The Jewish penitential poems and prayers known as Selichot are said every day in the period leading up to the High Holidays, with the Thirteen Attributes of Mercy as a central theme throughout each daily recitation.
Here’s a funny thing: we don’t know how the Selichot have captured their central status in the month of Elul, the days between Rosh Hashanah and Yom Kippur, Yom Kippur itself, and other occasions. Jews may have assembled to beg for Divine mercy during the Second Temple period as well as the Talmudic period, but we have no clear evidence of it. The first Selichot we have were written in the 9th century in Italy and the 10th in Iraq. However, from the context of those Selichot poems, it appears that the authors considered them a common and familiar custom, and the siddur of Rabbi Saadia Gaon (10th century) refers to them as Chovat Hayom (duty of the day).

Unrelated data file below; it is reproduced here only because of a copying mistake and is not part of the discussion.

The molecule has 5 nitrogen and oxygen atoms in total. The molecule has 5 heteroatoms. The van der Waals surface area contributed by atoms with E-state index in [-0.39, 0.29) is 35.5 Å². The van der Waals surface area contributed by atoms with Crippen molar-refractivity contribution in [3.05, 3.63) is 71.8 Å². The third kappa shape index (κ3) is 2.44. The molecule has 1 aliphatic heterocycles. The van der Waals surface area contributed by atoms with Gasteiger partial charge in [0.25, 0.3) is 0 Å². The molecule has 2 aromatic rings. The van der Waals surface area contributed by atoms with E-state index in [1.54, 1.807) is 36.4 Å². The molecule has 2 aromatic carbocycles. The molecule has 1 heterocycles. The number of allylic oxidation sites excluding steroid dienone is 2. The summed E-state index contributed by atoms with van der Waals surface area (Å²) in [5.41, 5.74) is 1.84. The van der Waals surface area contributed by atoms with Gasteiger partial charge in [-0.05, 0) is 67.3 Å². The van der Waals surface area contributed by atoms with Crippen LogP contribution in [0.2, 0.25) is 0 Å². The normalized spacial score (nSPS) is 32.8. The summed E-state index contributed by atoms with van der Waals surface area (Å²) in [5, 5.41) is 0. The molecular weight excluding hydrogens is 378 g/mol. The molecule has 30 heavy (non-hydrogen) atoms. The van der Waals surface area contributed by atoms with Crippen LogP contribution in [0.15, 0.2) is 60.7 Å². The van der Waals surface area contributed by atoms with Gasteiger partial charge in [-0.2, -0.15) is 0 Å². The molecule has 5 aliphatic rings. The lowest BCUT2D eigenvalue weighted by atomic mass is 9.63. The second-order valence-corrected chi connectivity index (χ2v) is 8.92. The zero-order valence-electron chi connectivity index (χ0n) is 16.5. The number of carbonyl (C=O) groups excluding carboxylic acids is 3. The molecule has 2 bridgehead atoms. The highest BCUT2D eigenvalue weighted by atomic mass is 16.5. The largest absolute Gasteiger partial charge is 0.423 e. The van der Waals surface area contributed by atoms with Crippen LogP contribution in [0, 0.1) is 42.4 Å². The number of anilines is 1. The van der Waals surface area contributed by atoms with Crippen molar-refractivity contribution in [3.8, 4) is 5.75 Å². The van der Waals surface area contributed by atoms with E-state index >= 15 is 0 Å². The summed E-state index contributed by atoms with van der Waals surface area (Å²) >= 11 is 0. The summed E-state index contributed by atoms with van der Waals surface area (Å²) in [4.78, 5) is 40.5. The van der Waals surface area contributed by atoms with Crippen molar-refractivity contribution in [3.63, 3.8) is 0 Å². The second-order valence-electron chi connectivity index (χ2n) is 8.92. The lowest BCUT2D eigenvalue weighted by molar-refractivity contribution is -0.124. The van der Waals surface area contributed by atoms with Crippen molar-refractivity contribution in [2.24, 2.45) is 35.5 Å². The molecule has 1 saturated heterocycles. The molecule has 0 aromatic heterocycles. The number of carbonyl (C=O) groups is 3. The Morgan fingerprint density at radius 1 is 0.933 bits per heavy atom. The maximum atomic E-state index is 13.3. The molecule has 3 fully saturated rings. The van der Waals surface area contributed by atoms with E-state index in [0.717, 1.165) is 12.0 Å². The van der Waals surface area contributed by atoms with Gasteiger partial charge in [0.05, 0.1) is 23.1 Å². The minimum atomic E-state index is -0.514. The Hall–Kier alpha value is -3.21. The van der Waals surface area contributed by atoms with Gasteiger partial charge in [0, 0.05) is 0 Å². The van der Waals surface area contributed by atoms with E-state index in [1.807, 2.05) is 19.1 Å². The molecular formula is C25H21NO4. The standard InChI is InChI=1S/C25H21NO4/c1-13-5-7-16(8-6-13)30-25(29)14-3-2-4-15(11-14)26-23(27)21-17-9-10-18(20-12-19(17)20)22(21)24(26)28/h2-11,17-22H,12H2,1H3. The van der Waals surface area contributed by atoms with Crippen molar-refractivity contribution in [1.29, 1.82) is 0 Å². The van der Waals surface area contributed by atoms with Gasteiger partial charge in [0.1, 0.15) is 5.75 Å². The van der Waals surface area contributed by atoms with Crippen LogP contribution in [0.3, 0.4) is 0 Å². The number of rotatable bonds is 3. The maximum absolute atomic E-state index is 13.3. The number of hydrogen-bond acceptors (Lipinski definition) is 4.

So some time between the decline of the Jewish center in Eretz Israel and the early Medieval era we started saying Selichot as part of our annual cycle of prayers.
As of the end of the Rishonim period (15th century), the custom of starting to say Selichot on the first day of Elul was accepted in the Sephardic and Yemenite communities. Selichot are not said on Rosh Chodesh Elul itself, but the closer we get to Rosh Hashanah, the more people get up for Selichot, and everybody says them between Rosh Hashanah and Yom Kippur, the “ten days of repentance.” Almost no one says Selichot on Rosh Hashanah.
The Ashkenazi custom is to start saying selichot on Saturday night that falls before Rosh Hashanah, provided it leaves four weekdays before Rosh Hashanah. In other words, if Rosh Hashanah falls on a Thursday or Shabbat, Ashkenazim start saying Selichot on Saturday night. But if Rosh Hashanah falls on a Monday or Tuesday, Selichot begins to be said on Saturday night the week before.